May 26, 2011

crêpe de la crêpe

Written by: Lidia Fabian

Pinsker 30, Tel Aviv
Prince Range: 25-60 ₪

For those who know a bit of French cuisine, the name Suzette should immediatly ring a bell: a place that must have to do something with crêpes, the very tasty and very thin French pancakes. “La crêpe Suzette” is THE crêpe de la crêpe, served “flambée”:with alcohol on top– in this case Grand Marnier, an orange liquor –light it up, wait until it blows out, and enjoy the delicious crêpe filled with a sauce of butter, sugar, and orange zeste.

Suzette is a crêpe restaurant that serves the original French crêpe made with buckwheat, in all kind of variations, sweet and salty. The menu offers what they call “classic” crêpes with cheese and ham, cheese and mushrooms or four cheeses, as well as “special” ones, filled with salmon, shrimp or chicken. The sweet are made with dark chocolate sauce, salty caramel (very delicious!) or you can order, of course, the crêpe suzette, which is served exactly how it should be.

The place has a very cosy and warm atmosphere, a place where one can hang out all day on the terrace. Even without the sea right in front of you it feels as if you're lounging on the French Atlantique coast. But it also has a touch of a “neighbourhood” restaurant, a “bistro du coin”, where everyone can come: parents,children, a couple on a first date or colleagues who want to have a nice lunch.

The crêpes are delicious, the staff very friendly, all together with the feeling you get when you sit on the terrace, as if you'd like to put your feet up and chat with the people sitting around you, mostly because you want to try their crêpes too. At the end you know you will definitely come back. And back. And back. And to make sure you will, enjoy your crêpe with a glass of cider.

May 19, 2011


Written by Chelsea Truesdell

Coming from the seafood capitol of Seattle, I can’t help but be somewhat of a sushi snob. I tend to be very critical when I enjoy the fine cuisine of fresh raw fish delicately rolled with crisp vegetables, paying close attention to the balance of flavors and creative presentation. I have been pleasantly surprised to find delicious and inventive sushi restaurants in Tel Aviv offering fresh fish and creative ingredients.

Earlier this week I wandered through Neve Tzedek looking for a new restaurant to try out and stumbled upon Okinawa sushi restaurant nestled in the center of the neighborhood. It seemed to be the only crowded Tel Aviv restaurant that Wednesday night and I always take that as a good sign. My friend and I sat down and we ordered the ‘Salmon Fingers’ as an appetizer to munch on while we scanned the menu and decided what to order.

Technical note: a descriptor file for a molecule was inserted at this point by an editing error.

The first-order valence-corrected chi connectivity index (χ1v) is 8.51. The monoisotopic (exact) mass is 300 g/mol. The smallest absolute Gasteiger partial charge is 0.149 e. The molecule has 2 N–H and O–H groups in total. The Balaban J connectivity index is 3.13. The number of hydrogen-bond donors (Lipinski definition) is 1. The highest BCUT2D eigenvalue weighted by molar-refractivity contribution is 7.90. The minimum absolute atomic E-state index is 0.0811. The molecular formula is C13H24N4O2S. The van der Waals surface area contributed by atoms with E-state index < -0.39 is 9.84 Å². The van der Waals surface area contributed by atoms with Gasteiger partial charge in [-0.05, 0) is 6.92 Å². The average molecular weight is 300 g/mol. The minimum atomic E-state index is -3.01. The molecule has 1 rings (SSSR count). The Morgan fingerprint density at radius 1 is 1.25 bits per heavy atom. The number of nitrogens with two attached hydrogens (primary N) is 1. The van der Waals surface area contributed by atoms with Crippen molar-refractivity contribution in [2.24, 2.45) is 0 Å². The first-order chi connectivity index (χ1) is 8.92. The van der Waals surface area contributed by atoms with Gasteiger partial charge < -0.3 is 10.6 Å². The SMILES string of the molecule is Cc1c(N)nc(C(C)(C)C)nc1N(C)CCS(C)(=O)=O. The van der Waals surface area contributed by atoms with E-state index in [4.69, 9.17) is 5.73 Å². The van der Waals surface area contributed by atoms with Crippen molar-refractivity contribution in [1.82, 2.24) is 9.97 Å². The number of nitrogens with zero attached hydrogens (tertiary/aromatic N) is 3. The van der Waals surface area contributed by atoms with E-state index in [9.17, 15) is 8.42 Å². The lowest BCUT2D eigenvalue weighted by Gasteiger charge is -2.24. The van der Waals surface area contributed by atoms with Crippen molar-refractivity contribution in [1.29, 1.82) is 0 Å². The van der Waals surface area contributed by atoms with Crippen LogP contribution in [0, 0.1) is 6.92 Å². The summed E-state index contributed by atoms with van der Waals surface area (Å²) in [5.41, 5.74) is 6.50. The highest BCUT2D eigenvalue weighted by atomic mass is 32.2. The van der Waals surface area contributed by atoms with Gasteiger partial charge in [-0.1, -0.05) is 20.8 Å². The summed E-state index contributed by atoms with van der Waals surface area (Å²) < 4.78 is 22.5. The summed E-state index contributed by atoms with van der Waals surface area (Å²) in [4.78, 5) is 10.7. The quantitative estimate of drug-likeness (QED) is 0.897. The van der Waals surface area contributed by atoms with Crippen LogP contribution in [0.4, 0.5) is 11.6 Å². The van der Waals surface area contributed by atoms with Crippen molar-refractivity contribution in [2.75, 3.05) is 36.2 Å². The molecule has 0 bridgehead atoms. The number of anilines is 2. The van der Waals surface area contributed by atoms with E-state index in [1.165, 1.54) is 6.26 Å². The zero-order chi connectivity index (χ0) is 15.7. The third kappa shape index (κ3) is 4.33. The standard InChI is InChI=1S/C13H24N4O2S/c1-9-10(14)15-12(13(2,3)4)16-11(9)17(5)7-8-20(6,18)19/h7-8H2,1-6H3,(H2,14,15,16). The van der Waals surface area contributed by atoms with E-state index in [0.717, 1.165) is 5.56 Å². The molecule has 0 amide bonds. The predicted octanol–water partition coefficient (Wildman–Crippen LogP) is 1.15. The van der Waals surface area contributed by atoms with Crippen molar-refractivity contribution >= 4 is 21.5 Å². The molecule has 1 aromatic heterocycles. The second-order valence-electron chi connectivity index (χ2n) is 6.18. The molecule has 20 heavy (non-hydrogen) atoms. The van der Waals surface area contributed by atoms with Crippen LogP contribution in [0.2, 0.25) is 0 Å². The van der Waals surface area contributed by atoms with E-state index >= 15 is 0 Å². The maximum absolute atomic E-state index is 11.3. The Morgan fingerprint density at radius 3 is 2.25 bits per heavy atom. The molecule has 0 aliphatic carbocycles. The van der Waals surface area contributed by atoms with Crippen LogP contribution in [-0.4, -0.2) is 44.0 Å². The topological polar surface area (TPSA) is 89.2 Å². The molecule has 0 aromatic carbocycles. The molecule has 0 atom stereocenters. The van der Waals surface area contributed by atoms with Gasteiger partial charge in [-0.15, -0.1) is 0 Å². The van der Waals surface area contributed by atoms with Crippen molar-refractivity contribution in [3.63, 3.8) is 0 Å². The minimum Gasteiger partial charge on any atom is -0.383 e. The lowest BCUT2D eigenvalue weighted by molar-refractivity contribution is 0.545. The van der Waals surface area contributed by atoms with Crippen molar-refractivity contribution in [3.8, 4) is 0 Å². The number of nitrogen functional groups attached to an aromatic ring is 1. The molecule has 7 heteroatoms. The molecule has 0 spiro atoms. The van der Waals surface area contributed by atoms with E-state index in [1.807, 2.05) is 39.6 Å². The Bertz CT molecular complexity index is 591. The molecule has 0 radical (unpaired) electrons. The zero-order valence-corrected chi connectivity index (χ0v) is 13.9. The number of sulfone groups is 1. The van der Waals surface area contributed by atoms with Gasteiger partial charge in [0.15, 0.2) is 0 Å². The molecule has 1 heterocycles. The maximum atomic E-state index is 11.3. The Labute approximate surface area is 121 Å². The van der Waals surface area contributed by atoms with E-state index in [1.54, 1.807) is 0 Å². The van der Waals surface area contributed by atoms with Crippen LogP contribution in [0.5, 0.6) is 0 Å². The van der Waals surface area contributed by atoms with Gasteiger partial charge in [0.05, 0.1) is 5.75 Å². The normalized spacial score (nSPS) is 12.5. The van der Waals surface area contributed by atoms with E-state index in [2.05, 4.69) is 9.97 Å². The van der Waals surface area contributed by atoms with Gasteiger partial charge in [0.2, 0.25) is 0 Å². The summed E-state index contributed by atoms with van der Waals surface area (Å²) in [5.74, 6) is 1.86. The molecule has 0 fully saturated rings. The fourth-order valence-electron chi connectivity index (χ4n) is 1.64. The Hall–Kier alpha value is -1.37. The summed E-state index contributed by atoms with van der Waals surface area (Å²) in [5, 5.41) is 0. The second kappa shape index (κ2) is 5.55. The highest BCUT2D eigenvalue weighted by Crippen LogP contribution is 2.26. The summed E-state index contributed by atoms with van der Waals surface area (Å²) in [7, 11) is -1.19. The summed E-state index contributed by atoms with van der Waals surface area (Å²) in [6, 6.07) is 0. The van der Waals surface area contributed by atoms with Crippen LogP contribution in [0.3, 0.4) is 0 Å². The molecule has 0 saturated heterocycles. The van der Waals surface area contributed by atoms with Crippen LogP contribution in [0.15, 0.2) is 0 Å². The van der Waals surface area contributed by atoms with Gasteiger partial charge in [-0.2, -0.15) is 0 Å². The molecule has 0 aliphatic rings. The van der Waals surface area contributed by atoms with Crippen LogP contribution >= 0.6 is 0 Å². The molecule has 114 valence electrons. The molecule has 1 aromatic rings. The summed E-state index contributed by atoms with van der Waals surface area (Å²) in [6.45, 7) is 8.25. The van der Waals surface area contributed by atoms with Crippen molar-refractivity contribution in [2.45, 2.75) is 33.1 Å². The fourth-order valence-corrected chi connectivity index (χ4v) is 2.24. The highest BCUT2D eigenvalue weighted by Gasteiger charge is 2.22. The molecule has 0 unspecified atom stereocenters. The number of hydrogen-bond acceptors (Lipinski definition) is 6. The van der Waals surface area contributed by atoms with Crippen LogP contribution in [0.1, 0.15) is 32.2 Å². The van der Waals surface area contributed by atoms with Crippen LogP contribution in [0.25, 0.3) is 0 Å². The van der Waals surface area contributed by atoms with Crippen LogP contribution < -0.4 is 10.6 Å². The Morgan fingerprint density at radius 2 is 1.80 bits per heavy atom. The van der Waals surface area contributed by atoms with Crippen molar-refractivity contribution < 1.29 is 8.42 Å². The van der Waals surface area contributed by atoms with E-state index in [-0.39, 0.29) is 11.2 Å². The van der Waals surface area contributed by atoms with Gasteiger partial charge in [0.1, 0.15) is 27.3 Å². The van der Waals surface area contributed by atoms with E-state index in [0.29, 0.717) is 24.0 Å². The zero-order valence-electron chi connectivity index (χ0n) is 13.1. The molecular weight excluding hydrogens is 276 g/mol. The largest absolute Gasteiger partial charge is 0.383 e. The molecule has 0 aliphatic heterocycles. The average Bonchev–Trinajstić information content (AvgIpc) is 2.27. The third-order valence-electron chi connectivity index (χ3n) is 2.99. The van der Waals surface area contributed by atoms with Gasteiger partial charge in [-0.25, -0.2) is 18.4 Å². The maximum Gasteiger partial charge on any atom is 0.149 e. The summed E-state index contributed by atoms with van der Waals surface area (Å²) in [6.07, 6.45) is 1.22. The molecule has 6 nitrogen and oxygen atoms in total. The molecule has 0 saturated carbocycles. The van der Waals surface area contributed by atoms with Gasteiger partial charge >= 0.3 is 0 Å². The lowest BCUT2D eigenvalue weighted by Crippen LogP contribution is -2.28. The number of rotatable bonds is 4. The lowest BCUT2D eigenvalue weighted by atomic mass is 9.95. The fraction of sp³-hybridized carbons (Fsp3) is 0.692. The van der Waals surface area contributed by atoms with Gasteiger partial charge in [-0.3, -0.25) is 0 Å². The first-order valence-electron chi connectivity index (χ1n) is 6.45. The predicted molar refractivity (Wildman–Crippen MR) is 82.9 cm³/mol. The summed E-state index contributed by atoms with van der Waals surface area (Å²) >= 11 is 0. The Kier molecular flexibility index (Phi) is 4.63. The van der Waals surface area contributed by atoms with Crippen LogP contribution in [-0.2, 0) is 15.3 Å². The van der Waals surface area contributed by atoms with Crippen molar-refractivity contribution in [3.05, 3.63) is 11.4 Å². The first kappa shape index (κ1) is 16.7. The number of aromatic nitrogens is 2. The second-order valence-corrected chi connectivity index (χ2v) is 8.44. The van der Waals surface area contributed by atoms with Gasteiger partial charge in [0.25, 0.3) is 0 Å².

The salmon fingers came out perfectly sautéed in a light teriyaki glaze with toasted sesame seeds sprinkled on top. When I bit into the salmon it lightly flaked off in my mouth, melting almost like butter over my tongue. We slurped the dish down so fast it was gone before our eyes. We we’re almost licking the plate as the waitress took it away.

We ordered a variety of rolls, including potomaki, inside-out maki, and sushi “sandwiches.” The red tuna potomaki came out rolled in a huge roll, stuffed with different finely chopped vegetables, including chives, carrots, and cucumbers. The roll itself was so wide I had to eat it in two bites! We ordered a sea bream inside-out maki roll rolled with fresh seabream, cucumbers, and avocado. The sea bream was a full white color and meaty in taste. The sushi “sandwich” consisted of salmon, cream cheese, and avocado, cut into triangle shapes and dusted with breadcrumbs on the edge. They we’re considerably bigger in size and filled us up quite nicely.

Although we stuffed our bellies full with sushi, it was so fresh and delicious we couldn’t help but order one more roll. We asked what the waitress suggested and she recommended the salmon tempura. The roll came out with salmon, cream cheese, and avocado stuffed inside with a crispy coating of tempura on the outside. The roll was still warm on the outside from being fried but still moist on the inside with the combination of the refreshing rich salmon and cream cheese. The dish was one of my favorite in all of the Tel Aviv restaurants.